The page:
BU shares the Jeff Cumberbatch Barbados Advocate column – Senior Lecturer in law at the University of the West Indies since 1983, a Columnist with the Barbados Advocate since 2000 and BU commenter – see full bio.
Musings:An evolving democracy (I)
By Jeff Cumberbatch
“…[W] hile the old man may stand by some stupid custom, the young man always attacks it with some theory that turns out to be equally stupid.” – GK Chesterton
For some people, nothing, or very little, today is of the same quality as it was in a bygone era; one in which the individual in question existed, of course. To these persons, societal morals, educational and teaching standards, the nation’s relationship with God, the behaviour of juveniles, the standard of parliamentary debate, the exercise of their freedom of association by workers’ organisations, the quality of journalism, national athletic and general sporting prowess, and the nature of social intercourse, to name but a few, have all gone into irreversible and deleterious free fall.
Needless to say, it may have always been thus. Each generation appears to think that the one that succeeds it, despite available evidence, is hopelessly devoted to the certain destruction of the species. In a by now clichéd observation attributed to Socrates by his most celebrated student, Plato, the philosopher despaired of the youth of his day – “The children now love luxury, they have bad manners, contempt for authority; they show disrespect for elders and love chatter in place of exercise. Children are now tyrants, not the servants of their households. They no longer rise when elders enter the room. They contradict their parents, chatter before company, gobble up dainties at the table, cross their legs, and tyrannise their teachers…”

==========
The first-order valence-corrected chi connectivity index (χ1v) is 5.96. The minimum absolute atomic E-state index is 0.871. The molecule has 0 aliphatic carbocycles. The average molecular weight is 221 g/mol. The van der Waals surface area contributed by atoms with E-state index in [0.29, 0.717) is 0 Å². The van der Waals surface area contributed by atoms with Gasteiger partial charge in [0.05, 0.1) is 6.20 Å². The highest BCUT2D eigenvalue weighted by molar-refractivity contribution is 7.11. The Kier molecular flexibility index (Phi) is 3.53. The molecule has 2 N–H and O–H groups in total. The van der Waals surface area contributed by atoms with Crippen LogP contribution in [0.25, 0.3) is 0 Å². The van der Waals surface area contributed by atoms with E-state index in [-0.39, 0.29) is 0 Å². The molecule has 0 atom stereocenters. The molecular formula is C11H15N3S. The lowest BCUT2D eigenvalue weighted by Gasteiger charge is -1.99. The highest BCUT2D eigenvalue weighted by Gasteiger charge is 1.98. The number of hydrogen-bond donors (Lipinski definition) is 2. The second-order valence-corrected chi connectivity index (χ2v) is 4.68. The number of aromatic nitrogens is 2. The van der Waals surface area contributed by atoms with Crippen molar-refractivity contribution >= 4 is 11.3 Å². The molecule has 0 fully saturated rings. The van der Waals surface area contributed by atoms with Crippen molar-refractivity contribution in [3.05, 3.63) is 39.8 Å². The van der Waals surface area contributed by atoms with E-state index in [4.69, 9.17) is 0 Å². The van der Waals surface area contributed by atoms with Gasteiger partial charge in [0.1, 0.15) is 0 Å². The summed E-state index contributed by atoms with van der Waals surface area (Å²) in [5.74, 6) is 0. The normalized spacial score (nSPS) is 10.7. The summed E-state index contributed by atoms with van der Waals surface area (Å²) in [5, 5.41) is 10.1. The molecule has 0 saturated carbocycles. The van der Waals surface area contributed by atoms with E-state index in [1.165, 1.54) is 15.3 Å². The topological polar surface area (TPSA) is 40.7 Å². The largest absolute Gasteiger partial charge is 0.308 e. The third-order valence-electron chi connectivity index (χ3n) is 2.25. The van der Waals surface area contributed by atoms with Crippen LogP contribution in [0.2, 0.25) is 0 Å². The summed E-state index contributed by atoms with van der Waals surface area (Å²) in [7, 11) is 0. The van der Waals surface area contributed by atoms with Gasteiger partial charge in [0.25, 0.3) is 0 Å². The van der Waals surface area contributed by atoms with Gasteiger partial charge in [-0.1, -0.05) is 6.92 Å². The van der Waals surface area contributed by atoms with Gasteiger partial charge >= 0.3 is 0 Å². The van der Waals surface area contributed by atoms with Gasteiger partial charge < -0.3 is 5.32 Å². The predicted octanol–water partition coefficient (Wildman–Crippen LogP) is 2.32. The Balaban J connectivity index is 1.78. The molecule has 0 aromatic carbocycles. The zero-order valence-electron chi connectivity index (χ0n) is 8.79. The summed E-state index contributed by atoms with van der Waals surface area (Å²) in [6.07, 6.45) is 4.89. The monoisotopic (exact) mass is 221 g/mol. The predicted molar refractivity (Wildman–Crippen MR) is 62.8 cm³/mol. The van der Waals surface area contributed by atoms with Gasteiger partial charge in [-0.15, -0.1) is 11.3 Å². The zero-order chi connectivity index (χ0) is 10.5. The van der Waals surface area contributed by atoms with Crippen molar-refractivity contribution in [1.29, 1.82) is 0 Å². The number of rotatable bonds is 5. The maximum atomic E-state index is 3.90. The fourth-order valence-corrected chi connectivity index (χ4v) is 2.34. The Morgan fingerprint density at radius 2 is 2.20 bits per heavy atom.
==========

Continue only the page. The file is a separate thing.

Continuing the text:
While some of these observations would nowadays seem somewhat dated, doubtless others would be asserted to replace them in the minds of contemporary critics of the identical persuasion as Socrates. Indeed, more than a millennium after the above critique of the youth, Peter the Hermit is reputed to have bewailed in a sermon – “The world is passing through troublous times. The young people of today think of nothing but themselves. They have no reverence for parents or for old age. They are impatient of all restraint. They talk as if they know everything and what passes for wisdom is foolishness with them. As for the girls, they are forward, immodest and unladylike in speech, behaviour and dress…”
And there are more modern castigations of the same ilk. The reasons offered for these youthful failings have been as various as the catalogue of them. Most popular locally is the contemporary failure to send children to Sunday School; others have sourced them to the relaxation/abandonment of corporal punishment in schools and the village; while some have sought to invoke the supernatural and attributed it all to the influence of demons.